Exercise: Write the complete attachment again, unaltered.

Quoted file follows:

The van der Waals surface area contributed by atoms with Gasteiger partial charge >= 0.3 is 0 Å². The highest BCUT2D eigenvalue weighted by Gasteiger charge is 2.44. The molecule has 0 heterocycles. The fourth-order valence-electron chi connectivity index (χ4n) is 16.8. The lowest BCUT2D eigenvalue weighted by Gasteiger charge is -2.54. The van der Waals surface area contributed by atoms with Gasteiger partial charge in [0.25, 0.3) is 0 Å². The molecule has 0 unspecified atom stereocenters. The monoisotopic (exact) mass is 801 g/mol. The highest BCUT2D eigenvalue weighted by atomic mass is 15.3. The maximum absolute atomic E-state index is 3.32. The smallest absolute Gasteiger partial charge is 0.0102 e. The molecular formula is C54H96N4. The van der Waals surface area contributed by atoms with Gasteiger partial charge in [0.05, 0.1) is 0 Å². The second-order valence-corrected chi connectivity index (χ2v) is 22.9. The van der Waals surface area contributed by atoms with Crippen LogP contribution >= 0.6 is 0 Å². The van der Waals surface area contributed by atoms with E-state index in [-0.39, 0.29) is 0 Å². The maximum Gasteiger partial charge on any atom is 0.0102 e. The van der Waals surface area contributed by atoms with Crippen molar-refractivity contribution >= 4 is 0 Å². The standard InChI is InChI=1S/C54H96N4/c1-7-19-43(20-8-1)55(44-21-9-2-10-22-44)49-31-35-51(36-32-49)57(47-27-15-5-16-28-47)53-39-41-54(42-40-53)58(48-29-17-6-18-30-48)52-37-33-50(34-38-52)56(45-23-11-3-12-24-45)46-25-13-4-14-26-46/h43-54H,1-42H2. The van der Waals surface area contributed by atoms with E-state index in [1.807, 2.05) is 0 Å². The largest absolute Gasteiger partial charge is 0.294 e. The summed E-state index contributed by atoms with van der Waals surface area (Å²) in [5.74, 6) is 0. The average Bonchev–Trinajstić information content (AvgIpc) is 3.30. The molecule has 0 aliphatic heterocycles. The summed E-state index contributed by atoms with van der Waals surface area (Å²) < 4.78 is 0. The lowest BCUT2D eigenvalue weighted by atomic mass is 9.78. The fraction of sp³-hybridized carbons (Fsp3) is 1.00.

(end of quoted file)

The van der Waals surface area contributed by atoms with Gasteiger partial charge >= 0.3 is 0 Å². The highest BCUT2D eigenvalue weighted by Gasteiger charge is 2.44. The molecule has 0 heterocycles. The fourth-order valence-electron chi connectivity index (χ4n) is 16.8. The lowest BCUT2D eigenvalue weighted by Gasteiger charge is -2.54. The van der Waals surface area contributed by atoms with Gasteiger partial charge in [0.25, 0.3) is 0 Å². The molecule has 0 unspecified atom stereocenters. The monoisotopic (exact) mass is 801 g/mol. The highest BCUT2D eigenvalue weighted by atomic mass is 15.3. The maximum absolute atomic E-state index is 3.32. The smallest absolute Gasteiger partial charge is 0.0102 e. The molecular formula is C54H96N4. The van der Waals surface area contributed by atoms with Gasteiger partial charge in [0.05, 0.1) is 0 Å². The second-order valence-corrected chi connectivity index (χ2v) is 22.9. The van der Waals surface area contributed by atoms with Crippen LogP contribution >= 0.6 is 0 Å². The van der Waals surface area contributed by atoms with E-state index in [-0.39, 0.29) is 0 Å². The maximum Gasteiger partial charge on any atom is 0.0102 e. The van der Waals surface area contributed by atoms with Crippen molar-refractivity contribution >= 4 is 0 Å². The standard InChI is InChI=1S/C54H96N4/c1-7-19-43(20-8-1)55(44-21-9-2-10-22-44)49-31-35-51(36-32-49)57(47-27-15-5-16-28-47)53-39-41-54(42-40-53)58(48-29-17-6-18-30-48)52-37-33-50(34-38-52)56(45-23-11-3-12-24-45)46-25-13-4-14-26-46/h43-54H,1-42H2. The van der Waals surface area contributed by atoms with E-state index in [1.807, 2.05) is 0 Å². The largest absolute Gasteiger partial charge is 0.294 e. The summed E-state index contributed by atoms with van der Waals surface area (Å²) in [5.74, 6) is 0. The average Bonchev–Trinajstić information content (AvgIpc) is 3.30. The molecule has 0 aliphatic heterocycles. The summed E-state index contributed by atoms with van der Waals surface area (Å²) < 4.78 is 0. The lowest BCUT2D eigenvalue weighted by atomic mass is 9.78. The fraction of sp³-hybridized carbons (Fsp3) is 1.00.